He was referring to remarks he made Monday night in Iowa that Bernanke would be committing a “treasonous” act if he adopted another round of so-called quantitative easing — the buying of Treasury bonds to pump more cash into the economy. He said that such action would be an obvious political attempt to help President Obama win reelection.
Perry was quickly excoriated by Democrats and Republicans — including former George W. Bush strategist Karl Rove — for the attack on Bernanke.
On Wednesday, he sought to explain his views and shifted his focus from the Fed chief to the agency itself, which he said should open its books.
“There have been a number of politicians who have stood up and really questioned the transparency of the Federal Reserve,” Perry said. “They should open their books up. They should be transparent so that the people of the United States know what they are doing and how they are doing. If they would simply open up and be transparent ... until they do that, there will continue to be questions about their activity and what their true goal is for the United States.”
Perry also went after the president, who had dismissed as a rookie’s mistake comments from Perry that as a veteran he would get greater respect from those who serve in the military than would the sitting president.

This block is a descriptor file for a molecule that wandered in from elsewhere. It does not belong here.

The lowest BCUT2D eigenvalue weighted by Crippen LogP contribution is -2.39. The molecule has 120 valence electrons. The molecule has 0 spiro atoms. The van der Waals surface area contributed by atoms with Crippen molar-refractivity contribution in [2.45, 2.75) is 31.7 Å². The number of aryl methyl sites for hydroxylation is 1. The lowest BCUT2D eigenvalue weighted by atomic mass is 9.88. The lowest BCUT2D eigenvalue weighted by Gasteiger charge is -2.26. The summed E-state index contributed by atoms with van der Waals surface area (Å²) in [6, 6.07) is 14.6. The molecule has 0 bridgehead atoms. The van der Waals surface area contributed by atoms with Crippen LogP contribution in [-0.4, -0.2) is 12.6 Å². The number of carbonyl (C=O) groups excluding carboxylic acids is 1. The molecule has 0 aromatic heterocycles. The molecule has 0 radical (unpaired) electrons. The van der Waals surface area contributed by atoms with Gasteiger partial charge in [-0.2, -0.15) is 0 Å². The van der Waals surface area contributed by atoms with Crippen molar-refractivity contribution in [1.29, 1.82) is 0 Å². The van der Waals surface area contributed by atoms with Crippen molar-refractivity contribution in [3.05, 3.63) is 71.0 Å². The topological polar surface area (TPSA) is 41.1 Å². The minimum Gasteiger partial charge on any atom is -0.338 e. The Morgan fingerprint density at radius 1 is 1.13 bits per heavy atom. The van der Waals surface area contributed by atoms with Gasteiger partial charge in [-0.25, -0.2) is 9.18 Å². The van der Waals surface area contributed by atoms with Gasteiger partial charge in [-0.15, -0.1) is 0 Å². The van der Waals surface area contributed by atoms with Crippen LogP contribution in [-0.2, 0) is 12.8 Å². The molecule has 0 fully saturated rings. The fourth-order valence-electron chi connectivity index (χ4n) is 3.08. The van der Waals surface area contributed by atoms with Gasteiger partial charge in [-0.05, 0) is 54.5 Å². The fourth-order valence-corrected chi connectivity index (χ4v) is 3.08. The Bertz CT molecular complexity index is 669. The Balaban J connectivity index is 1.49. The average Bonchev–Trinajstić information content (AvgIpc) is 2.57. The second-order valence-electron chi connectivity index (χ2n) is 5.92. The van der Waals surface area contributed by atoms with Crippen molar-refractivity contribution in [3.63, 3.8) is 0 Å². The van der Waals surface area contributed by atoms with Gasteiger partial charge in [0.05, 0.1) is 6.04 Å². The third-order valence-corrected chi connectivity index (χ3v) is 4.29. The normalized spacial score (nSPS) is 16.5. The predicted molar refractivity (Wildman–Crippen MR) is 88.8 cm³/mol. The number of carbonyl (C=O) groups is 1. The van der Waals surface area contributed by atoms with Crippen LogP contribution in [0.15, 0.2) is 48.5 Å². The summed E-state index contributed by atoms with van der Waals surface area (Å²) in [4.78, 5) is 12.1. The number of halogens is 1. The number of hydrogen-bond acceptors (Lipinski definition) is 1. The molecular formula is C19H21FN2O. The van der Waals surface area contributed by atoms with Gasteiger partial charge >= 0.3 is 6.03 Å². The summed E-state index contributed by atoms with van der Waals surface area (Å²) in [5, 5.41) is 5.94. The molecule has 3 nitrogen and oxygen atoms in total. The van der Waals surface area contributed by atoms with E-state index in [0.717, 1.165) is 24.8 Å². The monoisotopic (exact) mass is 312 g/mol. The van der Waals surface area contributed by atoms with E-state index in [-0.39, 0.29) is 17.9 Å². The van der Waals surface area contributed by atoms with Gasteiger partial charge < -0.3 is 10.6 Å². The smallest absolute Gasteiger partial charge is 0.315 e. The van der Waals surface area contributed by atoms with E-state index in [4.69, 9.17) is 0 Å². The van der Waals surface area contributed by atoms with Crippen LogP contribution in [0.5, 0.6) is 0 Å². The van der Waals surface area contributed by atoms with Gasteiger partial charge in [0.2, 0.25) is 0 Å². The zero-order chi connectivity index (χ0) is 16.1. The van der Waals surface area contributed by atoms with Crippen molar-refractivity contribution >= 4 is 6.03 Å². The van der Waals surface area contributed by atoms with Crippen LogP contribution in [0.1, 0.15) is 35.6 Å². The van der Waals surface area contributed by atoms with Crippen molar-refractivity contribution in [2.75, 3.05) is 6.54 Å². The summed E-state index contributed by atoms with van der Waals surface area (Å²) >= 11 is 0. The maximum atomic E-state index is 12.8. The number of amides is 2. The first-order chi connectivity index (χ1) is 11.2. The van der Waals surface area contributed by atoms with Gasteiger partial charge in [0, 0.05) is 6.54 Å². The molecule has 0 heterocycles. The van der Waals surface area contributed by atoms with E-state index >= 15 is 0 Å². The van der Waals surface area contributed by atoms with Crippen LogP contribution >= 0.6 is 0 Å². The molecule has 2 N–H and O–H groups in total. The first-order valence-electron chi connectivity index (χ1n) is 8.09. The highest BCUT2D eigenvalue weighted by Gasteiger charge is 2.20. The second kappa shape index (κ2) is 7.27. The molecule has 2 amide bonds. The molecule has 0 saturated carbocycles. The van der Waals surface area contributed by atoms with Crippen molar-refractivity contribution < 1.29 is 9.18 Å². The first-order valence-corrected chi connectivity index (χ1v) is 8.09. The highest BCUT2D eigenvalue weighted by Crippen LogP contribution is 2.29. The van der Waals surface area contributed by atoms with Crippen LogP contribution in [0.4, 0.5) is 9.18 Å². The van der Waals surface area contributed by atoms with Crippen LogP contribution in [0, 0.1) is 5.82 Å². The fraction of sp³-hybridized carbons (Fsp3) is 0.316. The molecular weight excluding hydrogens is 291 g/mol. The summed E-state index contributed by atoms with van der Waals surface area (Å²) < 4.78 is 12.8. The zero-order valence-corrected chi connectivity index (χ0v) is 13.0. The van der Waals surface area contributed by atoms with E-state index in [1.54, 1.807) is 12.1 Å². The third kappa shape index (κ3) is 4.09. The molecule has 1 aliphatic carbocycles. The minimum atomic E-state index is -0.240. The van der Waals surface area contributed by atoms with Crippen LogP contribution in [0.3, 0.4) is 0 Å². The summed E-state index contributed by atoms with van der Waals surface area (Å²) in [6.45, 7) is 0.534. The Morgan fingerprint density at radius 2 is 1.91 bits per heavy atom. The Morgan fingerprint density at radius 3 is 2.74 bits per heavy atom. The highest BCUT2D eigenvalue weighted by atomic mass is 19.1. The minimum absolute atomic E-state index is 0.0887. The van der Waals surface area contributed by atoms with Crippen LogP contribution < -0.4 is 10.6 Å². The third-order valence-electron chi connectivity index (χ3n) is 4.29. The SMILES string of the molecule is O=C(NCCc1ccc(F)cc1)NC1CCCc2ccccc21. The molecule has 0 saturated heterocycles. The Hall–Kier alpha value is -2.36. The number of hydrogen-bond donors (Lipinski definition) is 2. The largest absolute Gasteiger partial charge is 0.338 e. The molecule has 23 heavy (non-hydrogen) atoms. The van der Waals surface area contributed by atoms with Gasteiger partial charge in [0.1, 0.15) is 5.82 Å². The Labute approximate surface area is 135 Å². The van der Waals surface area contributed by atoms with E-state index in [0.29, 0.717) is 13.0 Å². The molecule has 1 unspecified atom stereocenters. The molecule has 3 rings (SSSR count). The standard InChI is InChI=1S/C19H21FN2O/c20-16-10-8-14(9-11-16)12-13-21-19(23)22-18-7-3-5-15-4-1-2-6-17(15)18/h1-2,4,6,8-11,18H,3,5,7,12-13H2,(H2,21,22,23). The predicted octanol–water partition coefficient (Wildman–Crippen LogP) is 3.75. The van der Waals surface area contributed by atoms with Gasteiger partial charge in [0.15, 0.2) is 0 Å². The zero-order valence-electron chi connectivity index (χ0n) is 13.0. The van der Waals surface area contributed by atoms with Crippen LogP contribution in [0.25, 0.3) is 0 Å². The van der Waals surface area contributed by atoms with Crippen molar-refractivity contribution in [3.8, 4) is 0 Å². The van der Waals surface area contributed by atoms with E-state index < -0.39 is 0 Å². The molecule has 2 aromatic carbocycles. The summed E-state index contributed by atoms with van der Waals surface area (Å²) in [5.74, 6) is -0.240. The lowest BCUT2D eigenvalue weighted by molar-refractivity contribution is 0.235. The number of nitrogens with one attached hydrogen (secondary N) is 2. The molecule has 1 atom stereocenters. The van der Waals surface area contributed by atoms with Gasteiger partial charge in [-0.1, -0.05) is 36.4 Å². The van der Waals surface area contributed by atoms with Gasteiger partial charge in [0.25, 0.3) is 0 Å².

“Yesterday the president said I needed to watch what I say,” Perry said. “I just want to respond back to say: Mr. President, actions speak louder than words. My actions helped create jobs in Texas. The president’s actions are killing jobs in America.”
At an afternoon event touring a manufacturing facility in Nashua, Perry took more questions and repeated what is becoming the core of his stump speech. “We need to get America working again,” he said. “People will hear me say this over and over.”
In a roundtable with business leaders after the factory tour, Perry argued for a program that would create a zero tax rate for corporations that have money in offshore accounts to return that money to the U.S. without penalty as long as it is used for job creation.
George Katis, an executive of Nashua wallpaper company and independent voter, attended the roundtable and said he liked Perry’s ideas about taxes but his appeal to independents is still being tested.
“He didn’t sound like a far-right winger like the media has been making him out,” Katis said. “I feel that someone from the far right-wing of the party is going to have a hard time getting elected.”
Katis, who favors overhauling immigration law, asked the candidate how he would handle the issue of immigration, looking for a moderate response that included a path to legalization for illegal immigrants.